In a recent column you wrote that when you pay off your mortgage you should receive, among other things, the original note marked “paid” or shown with a zero balance.
We paid off our mortgage in 2008, and I jumped through hoops at the time to get a simple answer to this question. We got a letter from our lender congratulating us for paying our loan in full, and the lender also filed the appropriate document with the courthouse to release the lien from our home. However, we never did get the original note, as you state we should have.
I had just paid off a car and expected to receive something similar to the title that was sent to me. When I inquired at the courthouse about my home, the clerk responded, “What proof do you have that you own your home?” Should I pursue this further, or did the servicers’ copy of the note disappear permanently in the securitization machine?
Regrettably, I think your suspicions are correct and your original documents are lost somewhere in the big securitization machine, as you called it. The important thing for now is to keep the paid-in-full letter and know that the lien on your home was released. With those two documents you can show that your loan balance was paid off and future buyers of your home won’t have to deal with a recorded lien for a loan that is no longer active.
While you might want to get the other documents back, it’s unlikely that you will ever see them. During the last 10 years, lenders have gone through a huge number of changes. Some of these changes have resulted in lenders servicing loans but not having the original paperwork for them. The banking industry even created a system to avoid the paperwork that used to be required to transfer a loan from one lender to another.
For example, when a lender sells a loan it holds to a different party, it should record on the title to the property an assignment of that mortgage. By recording this assignment of the mortgage, notice would be given to buyers of the property or others that might have an interest in the home that the mortgage had been sold from one lender to another. In the new world system, the original lender has the mortgage recorded but the named entity on the mortgage might be MERS (the Mortgage Electronic Recording System).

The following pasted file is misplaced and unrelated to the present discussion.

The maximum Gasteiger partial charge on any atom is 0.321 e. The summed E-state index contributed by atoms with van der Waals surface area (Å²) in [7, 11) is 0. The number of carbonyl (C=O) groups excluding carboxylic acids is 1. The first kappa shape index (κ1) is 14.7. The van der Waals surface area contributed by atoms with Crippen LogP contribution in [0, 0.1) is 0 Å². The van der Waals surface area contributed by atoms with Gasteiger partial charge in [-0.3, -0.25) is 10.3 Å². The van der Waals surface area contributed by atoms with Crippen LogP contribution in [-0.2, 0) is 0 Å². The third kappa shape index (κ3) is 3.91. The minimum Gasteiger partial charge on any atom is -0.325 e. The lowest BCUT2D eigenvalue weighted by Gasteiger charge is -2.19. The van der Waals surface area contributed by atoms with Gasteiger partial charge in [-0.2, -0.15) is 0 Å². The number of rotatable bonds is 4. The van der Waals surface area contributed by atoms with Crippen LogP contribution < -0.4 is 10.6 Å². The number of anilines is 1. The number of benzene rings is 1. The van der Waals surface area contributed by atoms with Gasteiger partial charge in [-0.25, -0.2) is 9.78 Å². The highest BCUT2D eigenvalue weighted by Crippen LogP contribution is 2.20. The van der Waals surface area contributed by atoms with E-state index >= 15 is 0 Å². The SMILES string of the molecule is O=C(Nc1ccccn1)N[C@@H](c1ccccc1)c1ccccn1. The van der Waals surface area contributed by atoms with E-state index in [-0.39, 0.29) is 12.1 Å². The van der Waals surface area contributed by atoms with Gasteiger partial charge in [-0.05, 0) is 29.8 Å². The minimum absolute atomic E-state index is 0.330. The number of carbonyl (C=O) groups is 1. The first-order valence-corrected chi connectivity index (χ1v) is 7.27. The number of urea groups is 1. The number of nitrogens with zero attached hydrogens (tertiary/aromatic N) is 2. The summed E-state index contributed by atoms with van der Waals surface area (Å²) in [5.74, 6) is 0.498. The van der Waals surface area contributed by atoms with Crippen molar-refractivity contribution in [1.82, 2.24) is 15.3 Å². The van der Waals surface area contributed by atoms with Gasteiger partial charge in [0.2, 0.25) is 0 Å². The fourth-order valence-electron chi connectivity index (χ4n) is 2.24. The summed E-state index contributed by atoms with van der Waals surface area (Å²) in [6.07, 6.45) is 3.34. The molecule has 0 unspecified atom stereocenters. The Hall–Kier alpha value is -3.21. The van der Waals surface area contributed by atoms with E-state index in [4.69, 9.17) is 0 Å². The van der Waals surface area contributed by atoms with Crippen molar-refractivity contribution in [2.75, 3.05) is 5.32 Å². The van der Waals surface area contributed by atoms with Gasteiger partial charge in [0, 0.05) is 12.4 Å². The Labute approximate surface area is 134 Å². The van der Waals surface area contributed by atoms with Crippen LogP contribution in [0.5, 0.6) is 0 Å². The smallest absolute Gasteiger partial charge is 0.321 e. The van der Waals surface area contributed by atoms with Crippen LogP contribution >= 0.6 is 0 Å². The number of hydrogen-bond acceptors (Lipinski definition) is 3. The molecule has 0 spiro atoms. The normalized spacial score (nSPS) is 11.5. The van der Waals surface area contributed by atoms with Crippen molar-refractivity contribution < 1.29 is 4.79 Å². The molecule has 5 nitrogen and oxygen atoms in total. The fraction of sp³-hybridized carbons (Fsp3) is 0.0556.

Because so much is done electronically these days, the lenders sometimes forget that there is paperwork involved in the loan. But given that you received the letter and know the lien is released, that’s about all you will get — and you should be fine.
What I would recommend these days is that you pull a copy of your credit history from AnnualCreditReport.com. This is an official Web site for the three major credit reporting bureaus, and you can (and should) obtain a free copy of your credit history once per year from Experian, Equifax and TransUnion. When you download a copy of your credit report, you can verify that the credit reporting companies show that your loan balance is zero.
When you get your credit reports and they show your loan balance as zero, then you’ll get extra confirmation that you’re done with this loan.
Ilyce R. Glink is the author of many books on real estate and host of “Real Estate Minute” on her YouTube.com/expertrealestatetips channel. Samuel J. Tamkin is a Chicago-based real estate attorney. If you have questions, you can call her radio show toll-free (800-972-8255) any Sunday, from 11 a.m. to 1 p.m. EST. Contact Ilyce through her Web site, www.thinkglink.com.